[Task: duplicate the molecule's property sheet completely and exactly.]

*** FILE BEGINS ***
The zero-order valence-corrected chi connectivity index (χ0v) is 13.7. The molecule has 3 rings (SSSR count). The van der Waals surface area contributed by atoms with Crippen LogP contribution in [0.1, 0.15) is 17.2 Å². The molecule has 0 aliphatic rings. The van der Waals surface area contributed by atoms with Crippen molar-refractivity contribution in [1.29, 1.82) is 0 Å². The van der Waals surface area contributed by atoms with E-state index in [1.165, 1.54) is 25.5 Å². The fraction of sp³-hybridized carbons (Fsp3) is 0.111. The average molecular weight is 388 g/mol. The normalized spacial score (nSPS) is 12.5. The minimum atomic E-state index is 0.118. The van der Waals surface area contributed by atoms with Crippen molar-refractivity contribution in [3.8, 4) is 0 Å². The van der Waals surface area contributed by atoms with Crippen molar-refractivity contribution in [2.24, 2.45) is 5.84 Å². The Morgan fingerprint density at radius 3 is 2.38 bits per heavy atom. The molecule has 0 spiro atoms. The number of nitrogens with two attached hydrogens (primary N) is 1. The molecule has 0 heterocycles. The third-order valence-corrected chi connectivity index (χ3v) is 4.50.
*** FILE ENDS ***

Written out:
The zero-order valence-corrected chi connectivity index (χ0v) is 13.7. The molecule has 3 rings (SSSR count). The van der Waals surface area contributed by atoms with Crippen LogP contribution in [0.1, 0.15) is 17.2 Å². The molecule has 0 aliphatic rings. The van der Waals surface area contributed by atoms with Crippen molar-refractivity contribution in [1.29, 1.82) is 0 Å². The van der Waals surface area contributed by atoms with E-state index in [1.165, 1.54) is 25.5 Å². The fraction of sp³-hybridized carbons (Fsp3) is 0.111. The average molecular weight is 388 g/mol. The normalized spacial score (nSPS) is 12.5. The minimum atomic E-state index is 0.118. The van der Waals surface area contributed by atoms with Crippen molar-refractivity contribution in [3.8, 4) is 0 Å². The van der Waals surface area contributed by atoms with Crippen molar-refractivity contribution in [2.24, 2.45) is 5.84 Å². The Morgan fingerprint density at radius 3 is 2.38 bits per heavy atom. The molecule has 0 spiro atoms. The number of nitrogens with two attached hydrogens (primary N) is 1. The molecule has 0 heterocycles. The third-order valence-corrected chi connectivity index (χ3v) is 4.50.